I heard on the radio this AM a reference to the Doestefsky's brilliant novel; The Brothers Karamozov and in addition to bringing me back a few decades to one of my more memorable classes in college it reminded me of a fascinating chapter titled: The Grand Inquisitor that featured the famous quote:
"Nothing has been more insufferable for man than freedom..."
With the dire state of our finances (both fed, state and personal), the ongoing War on Terror, Drugs, Poverty, etc and so many focusing on themselves rather than the well being of "our neighbor" the theme of the Grand Inquisitor seems fitting. That is in the poem the Grand Inquisitor's statement to Christ (this is a novel) that he must leave because he offers individuals the freedom to choose where as he [the Inquisitor] offers them no freedom only security. In other words the Grand Inquisitor states to Christ that with His offering of freedom to followers implicit is the freedom to choose wisely and unwisely; and if a choice is unwise it will lead to despair and unhappiness. The Grand Inquisitor knows that freedom opens the door for suffering because people have the freedom to make a 'bad choice'. Whereas and without a choice his subject are far happier with security when compared to freedom.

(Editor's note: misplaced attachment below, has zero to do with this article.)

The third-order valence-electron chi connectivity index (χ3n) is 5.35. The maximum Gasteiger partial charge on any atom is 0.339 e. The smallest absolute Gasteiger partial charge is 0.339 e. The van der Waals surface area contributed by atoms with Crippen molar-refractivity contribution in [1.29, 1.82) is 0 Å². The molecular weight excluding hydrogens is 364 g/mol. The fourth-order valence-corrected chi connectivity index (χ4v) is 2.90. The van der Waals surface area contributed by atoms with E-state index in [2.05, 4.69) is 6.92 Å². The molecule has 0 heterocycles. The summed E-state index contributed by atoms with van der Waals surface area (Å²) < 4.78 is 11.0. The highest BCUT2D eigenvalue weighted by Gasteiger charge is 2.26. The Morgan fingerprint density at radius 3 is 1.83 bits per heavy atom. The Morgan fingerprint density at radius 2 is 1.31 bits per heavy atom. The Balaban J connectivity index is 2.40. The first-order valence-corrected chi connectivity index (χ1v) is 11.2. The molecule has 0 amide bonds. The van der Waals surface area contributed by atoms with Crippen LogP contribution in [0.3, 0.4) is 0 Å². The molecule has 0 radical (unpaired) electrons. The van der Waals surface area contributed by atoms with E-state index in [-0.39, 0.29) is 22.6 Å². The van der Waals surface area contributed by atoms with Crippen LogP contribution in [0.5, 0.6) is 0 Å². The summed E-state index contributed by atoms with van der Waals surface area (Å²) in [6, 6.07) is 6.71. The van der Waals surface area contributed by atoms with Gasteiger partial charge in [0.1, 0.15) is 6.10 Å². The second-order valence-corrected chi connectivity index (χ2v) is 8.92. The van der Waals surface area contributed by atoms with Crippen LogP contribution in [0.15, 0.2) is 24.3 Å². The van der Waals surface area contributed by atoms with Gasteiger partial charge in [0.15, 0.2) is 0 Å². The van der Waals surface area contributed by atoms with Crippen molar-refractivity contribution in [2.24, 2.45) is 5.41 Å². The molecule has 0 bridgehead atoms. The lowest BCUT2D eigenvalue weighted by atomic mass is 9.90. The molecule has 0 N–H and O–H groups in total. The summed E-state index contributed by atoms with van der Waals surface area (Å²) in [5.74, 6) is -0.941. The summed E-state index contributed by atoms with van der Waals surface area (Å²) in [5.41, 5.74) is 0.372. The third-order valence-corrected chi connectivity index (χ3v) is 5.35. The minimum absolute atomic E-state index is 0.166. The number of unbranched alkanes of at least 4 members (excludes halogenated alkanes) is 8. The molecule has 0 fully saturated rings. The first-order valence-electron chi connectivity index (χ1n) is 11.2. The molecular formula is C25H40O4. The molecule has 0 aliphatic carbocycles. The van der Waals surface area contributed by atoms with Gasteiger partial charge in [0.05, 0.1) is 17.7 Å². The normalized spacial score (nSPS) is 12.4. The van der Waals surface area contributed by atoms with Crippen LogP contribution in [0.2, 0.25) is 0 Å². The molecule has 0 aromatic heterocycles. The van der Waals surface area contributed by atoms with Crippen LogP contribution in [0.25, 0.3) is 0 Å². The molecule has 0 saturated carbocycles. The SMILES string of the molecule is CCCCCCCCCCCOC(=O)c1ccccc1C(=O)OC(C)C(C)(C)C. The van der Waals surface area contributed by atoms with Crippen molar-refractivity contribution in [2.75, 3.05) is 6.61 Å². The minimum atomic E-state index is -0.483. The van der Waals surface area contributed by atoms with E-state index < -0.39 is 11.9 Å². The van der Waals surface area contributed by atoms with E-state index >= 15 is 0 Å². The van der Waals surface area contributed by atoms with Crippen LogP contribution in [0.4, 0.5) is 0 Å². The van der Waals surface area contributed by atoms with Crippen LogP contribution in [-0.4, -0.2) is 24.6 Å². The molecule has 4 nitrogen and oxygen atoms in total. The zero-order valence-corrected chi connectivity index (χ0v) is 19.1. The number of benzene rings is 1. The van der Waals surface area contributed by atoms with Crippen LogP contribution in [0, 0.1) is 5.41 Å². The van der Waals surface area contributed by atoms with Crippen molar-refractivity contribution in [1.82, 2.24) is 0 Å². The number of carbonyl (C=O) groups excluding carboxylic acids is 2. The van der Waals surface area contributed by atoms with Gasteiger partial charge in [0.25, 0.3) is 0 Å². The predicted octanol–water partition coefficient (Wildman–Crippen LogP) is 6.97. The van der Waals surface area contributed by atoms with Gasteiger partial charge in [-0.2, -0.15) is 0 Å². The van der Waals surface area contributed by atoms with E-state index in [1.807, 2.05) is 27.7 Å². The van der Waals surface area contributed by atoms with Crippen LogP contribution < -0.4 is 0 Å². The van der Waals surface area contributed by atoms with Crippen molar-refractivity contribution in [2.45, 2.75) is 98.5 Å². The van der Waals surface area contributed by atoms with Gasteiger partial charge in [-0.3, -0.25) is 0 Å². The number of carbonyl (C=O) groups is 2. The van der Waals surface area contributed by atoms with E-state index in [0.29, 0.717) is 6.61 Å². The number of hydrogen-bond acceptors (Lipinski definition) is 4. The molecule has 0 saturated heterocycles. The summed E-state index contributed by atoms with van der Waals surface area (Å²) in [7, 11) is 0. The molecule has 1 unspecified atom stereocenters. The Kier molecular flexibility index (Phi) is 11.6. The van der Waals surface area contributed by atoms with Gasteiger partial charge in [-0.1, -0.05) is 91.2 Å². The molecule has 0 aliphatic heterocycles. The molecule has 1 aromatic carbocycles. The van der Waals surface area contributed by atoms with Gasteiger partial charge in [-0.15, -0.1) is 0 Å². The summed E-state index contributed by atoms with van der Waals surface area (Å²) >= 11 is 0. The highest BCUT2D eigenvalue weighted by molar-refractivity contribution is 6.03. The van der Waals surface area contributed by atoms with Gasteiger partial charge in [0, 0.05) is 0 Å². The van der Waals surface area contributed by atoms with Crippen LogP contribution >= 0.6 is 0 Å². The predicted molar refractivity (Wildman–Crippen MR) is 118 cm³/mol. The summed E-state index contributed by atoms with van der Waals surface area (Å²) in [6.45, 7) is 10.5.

As we roll out our new big government programs of President Obama I'm wondering whether decent to a choice-less society - one more akin to that which the Grand Inquisitor would approve - is where we are headed. Stay tuned.